EXEMPTION: Those belongings of a debtor that are free from "execution". Pennsylvania law says that no one can take all of another persons' belongings away from him/her by "execution" on a judgement for money arising out of contract. The "defendant", or debtor, can keep $300.00 worth of his/her belongings plus his/her personal clothing, a sewing machine, and personal papers. The "defendant", or debtor, can decide which belongings he/she will claim which total $300.00. A husband and wife are entitled to $300.00 each, or a total of $600.00.
HARASSMENT: A person commits a summary offense when, with intent to harass, annoy or alarm another person:
- he strikes, shoves, kicks or otherwise subjects him to physical contact, or attempts or threatens to do the same; or
- he follows a person in or about a public place or places; or
- he engages in a course of conduct or repeatedly commits acts which alarm or seriously annoy such other person and which serve no legitimate purpose.
IMPLIED OF HABITABILITY: A tenant's obligation to pay rent and the landlord's obligation to maintain habitable (safe, sanitary, and fit) premises depend upon each other. If the landlord violates his obligation to keep the premises in a reasonably fit condition, this may relieve the tenant from his obligation to pay part or ail of his rent until the landlord makes all necessary repairs.
JUDGEMENT FOR POSSESSION: The ruling of a court, or a court order, that a person in a suit is entitled to possession of certain property i.e., to have the right to be in the property In a landlord-tenant suit, either the landlord or the tenant may be awarded the judgement of possession.
JUDGMENT FOR MONEY: A ruling of the court, or a court order, that one person in a suit owes the other person a certain amount of money. In landlord/tenant cases. these judgements are most often for back rent, damages. or return of a security deposit.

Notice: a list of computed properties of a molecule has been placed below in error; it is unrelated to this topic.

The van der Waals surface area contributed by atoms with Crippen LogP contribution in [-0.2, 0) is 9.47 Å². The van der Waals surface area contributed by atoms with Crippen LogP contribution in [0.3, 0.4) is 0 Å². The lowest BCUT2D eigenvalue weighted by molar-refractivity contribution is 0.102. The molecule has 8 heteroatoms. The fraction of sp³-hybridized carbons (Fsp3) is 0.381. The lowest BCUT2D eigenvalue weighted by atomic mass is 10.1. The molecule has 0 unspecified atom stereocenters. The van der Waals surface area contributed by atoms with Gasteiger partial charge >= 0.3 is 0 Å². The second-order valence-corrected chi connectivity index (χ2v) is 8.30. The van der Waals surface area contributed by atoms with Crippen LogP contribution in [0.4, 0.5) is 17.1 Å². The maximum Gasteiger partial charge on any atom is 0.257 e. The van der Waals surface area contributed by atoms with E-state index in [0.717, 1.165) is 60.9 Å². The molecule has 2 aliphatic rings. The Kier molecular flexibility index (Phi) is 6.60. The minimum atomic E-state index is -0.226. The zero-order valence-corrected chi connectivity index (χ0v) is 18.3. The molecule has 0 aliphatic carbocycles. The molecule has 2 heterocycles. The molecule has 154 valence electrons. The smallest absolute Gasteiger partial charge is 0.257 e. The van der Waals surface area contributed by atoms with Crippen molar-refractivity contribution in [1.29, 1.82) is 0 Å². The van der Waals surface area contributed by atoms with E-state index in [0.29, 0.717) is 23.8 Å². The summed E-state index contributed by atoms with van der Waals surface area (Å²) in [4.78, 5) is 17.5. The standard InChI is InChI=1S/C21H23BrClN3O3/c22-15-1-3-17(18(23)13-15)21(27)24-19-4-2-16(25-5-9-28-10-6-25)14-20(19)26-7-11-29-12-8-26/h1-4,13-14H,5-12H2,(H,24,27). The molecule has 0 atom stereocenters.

LEASE: The agreement or contract between a landlord and tenant for the possession of the house or apartment being rented. Every landlord and tenant has a lease. The lease can be oral (spoken) or in writing (see page 4).
NATURAL WEAR AND TEAR, NORMAL WEAR AND TEAR: Even with reasonable and ordinary use, most things will wear out and lose value. This loss of value is called natural wear and tear or normal wear and tear.
PLAINTIFF: The person bringing the lawsuit, the person who is suing the defendant.
SUBLET, SUBLEASE: It the tenant rents the house or apartment to another tenant, the contract or agreement between the first tenant and the second tenant is called a sublease. The first tenant still has responsibility under the original lease unless the landlord agrees to accept the second tenant as a substitute for the first. If the landlord does not agree, the first tenant is still responsible to the landlord for any unpaid rent or any damages to the property. Of course the first tenant can then sue the second tenant to recover the back rent or damages.
TERM: The period of time which the tenant is entitled to be in the house or apartment under the lease. If there is an oral lease, the term is usually one (1) month. and called month-to-month or year-to-year with the rent being paid in installments each month